Please ensure Javascript is enabled for purposes of website accessibility
Don't miss
Home / Supplements and Special Sections / WJA 2018 / Litigation Practitioner: Julianne P. Story

Litigation Practitioner: Julianne P. Story

Husch Blackwell

A national conversation on workplace sexual misconduct, boosted by the #MeToo movement, has elevated the work of lawyers such as Julianne Story.

Story, a partner at Husch Blackwell in Kansas City, leads the firm’s Labor & Employment practice group. Her own practice focuses on the health care industry, where she represents companies in a variety of work-related matters.

She said high-profile cases in the media have increased the public’s level of interest in her practice.

“We haven’t necessarily seen an increase in the claims yet, but we have seen or we’ve received a lot of inquiries from employers wanting to make sure that their compliance initiatives are in line with what’s expected and what will enable them to minimize any risk,” she said.

The Kansas City native said she first became interested in labor and employment law as a student at the University of Kansas School of Law. An enthusiastic professor, Elinor Schroeder, sparked her interest in pursuing the area herself.

After graduating from KU in 1991, she began her legal career at the Jackson County Counselor’s Office. The job represented a great opportunity to gain experience in litigation and client counseling.

Through that work, Story met lawyers from other Kansas City firms, including Blackwell, Sanders, Matheny, Weary & Lombardi, now Husch Blackwell. She joined the firm in 1994. Story said what draws her to the practice area is interesting subject matter and work that is people-oriented.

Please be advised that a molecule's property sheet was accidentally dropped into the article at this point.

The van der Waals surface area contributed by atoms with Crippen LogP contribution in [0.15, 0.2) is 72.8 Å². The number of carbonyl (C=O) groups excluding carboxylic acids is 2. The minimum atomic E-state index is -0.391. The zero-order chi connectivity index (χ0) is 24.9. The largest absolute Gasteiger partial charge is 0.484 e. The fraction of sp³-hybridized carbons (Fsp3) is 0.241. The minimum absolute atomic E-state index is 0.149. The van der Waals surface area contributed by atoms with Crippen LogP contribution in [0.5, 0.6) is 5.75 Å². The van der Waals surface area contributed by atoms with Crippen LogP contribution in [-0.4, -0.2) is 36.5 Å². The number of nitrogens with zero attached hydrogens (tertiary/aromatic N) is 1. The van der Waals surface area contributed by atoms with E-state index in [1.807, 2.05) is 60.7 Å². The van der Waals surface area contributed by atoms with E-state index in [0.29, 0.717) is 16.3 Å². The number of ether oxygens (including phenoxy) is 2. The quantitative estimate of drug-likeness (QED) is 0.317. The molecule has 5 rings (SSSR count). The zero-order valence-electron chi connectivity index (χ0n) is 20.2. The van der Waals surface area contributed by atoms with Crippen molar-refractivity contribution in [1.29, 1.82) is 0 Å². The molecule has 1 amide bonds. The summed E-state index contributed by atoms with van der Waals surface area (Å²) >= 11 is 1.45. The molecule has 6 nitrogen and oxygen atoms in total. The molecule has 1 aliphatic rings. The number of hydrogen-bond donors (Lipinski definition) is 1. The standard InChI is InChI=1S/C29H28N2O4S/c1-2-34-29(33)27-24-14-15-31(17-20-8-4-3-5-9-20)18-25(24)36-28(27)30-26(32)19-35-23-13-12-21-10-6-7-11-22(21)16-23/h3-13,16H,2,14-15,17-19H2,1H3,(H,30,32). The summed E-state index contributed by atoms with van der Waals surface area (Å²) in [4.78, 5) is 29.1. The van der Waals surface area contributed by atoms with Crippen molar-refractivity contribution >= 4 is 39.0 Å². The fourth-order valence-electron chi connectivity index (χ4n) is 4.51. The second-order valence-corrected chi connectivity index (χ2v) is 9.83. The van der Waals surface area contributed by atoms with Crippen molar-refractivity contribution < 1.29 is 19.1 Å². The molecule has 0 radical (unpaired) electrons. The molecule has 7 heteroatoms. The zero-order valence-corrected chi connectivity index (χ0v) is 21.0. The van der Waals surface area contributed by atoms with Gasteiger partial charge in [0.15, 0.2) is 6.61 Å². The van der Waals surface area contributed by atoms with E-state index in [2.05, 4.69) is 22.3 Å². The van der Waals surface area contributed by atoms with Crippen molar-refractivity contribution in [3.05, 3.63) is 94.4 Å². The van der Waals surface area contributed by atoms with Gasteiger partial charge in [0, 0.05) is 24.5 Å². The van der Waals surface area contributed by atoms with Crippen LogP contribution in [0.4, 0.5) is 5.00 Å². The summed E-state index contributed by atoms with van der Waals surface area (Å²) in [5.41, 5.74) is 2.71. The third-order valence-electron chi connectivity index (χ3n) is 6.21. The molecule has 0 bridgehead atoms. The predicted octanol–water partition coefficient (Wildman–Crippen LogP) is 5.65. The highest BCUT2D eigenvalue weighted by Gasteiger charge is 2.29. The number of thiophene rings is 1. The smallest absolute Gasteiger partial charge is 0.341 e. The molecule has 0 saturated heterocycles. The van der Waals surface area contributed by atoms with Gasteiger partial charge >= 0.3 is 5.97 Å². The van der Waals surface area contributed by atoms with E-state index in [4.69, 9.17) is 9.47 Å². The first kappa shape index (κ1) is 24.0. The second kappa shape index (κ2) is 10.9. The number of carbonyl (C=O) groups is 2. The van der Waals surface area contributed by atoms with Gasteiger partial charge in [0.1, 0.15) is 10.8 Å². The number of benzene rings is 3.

“Some of it is really regulatory, but a lot of it is about perception, particularly discrimination,” she said. “Getting to the heart of the facts to tell a story through the witnesses is interesting.”

Story said her practice doesn’t include only litigation – it also focuses on preventing issues from arising for employers. That can include drafting policies for companies, conducting training on workplace issues and advising on day-to-day human-resources matters, she said.

Story also handles investigations for companies, from discrimination and harassment claims to financial wrongdoing.

Outside her practice, Story works to advance other women in the profession as a founder of the firm’s enrichment program for women, True North, now in its 11th year. Through True North, the firm regularly holds networking programs for women attorneys on a variety of subjects, such as negotiation strategies or women’s heart health. Some are outwardly-focused, allowing attorneys to invite their contacts outside the firm.

The idea for True North stemmed from women lawyers who, while meeting for lunch, talked about their experiences and how they differed from those of their male colleagues, Story said.

“We wanted to build camaraderie with each other and just connect with clients,” she said.

She said she didn’t play golf, and bonding over football didn’t interest her, either.

“I thought what I’d like to do is to learn something, have a meal and get to know each other,” she said.

The program started in Kansas City and now extends to the firm’s other offices.

“Now it’s just one of several programs that our firm offers for the advancement of women and recruitment and retention of women lawyers,” she said.

Through her career, Story said one change she’s observed is that the profession now includes more women.

“It used to be that it was unique to have opposing counsel be female,” she said. “Now I go to a case-management conference and the defense lawyer is female, the plaintiff’s lawyer is female and the judge is female, and that is different.”